If you’re in the market for some good week-end entertainment, pop some popcorn and head on over to CruiseCritic, where several posters are whipping themselves into a veritable frenzy…over docking locations.
Just when you thought every conceivable dead horse had been sufficiently beaten, along comes a series of accusations about docking locations – or, more accurately, which ships are getting the short end of the stick in Amsterdam.
The problem, it seems, centers on the enormous number of ships that are flocking to the famous Dutch city for the popular Tulip Time cruises that run between late-March and mid-May. It’s the only time the country’s ubiquitous tulips are in bloom, and major attractions – like Keukenhof – are open.
Yet, several posters are unhappy that some Viking River Cruises ships have had to dock in further, more out-of-the way docking locations rather than the berths adjacent to the Passenger Terminal Amsterdam that are within walking distance of Amsterdam Centraal Station and the Red Light District.
It only takes a few posts before readers begin dog-piling on Viking. One reader advises to ‘exercise caution before cruising with this line’ while another indicates this undesirable docking space is ‘one more strike against them.’
Interestingly, only one reader attempts to point out that Viking’s pre-cruise documentation (just like – let’s face it – every other river cruise line out there) indicates that docking locations are approximate and that local authorities can request the ship move to any dock at any time. “Do not dismiss your taxi”, the statement says, “until you have positively located your ship.” Sadly, this voice of reason is drowned out in a sea of vitriolic comments about how hard-done-by readers (who may or may not have even sailed with Viking) are.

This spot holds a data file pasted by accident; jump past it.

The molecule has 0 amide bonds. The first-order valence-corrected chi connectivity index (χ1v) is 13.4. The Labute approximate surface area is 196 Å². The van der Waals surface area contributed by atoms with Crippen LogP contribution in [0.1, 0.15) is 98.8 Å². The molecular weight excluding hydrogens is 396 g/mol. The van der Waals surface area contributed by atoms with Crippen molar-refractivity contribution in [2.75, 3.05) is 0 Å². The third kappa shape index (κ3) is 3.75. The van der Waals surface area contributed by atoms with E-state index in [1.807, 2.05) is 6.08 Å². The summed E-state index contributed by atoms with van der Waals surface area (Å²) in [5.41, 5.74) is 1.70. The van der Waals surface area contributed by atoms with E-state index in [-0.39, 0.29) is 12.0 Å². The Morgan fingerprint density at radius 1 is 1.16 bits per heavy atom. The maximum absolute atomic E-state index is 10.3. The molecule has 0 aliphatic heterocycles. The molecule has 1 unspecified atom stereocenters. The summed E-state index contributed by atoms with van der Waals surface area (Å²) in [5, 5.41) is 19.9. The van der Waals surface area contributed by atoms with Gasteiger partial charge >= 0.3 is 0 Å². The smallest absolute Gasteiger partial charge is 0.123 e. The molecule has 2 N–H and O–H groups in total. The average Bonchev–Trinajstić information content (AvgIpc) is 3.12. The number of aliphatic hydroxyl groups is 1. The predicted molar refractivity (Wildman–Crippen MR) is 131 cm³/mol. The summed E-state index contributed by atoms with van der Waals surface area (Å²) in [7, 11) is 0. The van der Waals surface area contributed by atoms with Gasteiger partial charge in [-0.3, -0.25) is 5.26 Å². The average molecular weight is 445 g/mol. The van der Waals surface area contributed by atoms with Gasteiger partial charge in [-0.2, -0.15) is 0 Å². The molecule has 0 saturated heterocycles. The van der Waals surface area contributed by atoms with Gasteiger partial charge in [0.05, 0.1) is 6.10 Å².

Equally fascinating: only a couple readers point out that Viking guests can get into town by way of shore excursions or shuttle service – much like they would have in Vienna, where ships dock miles outside of the center of town.
Normally, this isn’t the kind of unhelpful sideshow we’d even bother to write about, but it does beg the question: do you care where your ship berths? Is that a make-or-break detail? Would it “ruin” your trip if your ship berthed outside of town, or across the river? This frequently happens in Budapest, where docking on the opposite side of the Danube can mean a shuttle ride (or a hearty walk) across one of the many bridges to access the main town center.
If we had a nickel for every time we weren’t docked in a prime location on any cruise line – river or otherwise – we’d be very rich men. Let’s face it, we’ve also seen the inverse: prime docking locations where guests steadfastly refuse to even walk into town, preferring to take a shuttle or a cab. So, with that in mind, it’s time to offer our own patented brand of advice to use in these situations:
Relax. Take a breath. Go with the flow.
So you’re not docked in the city center, within walking distance of The Rijksmuseum, the Louvre, St. Mark’s Square, and whatever else you were hoping to see. Can you still get there? Yes. Will it cost you a dime? Likely not. Take an excursion or the organized shuttle service and head on into town. Use public transit – it’s cheap and readily available, particularly in major European cities.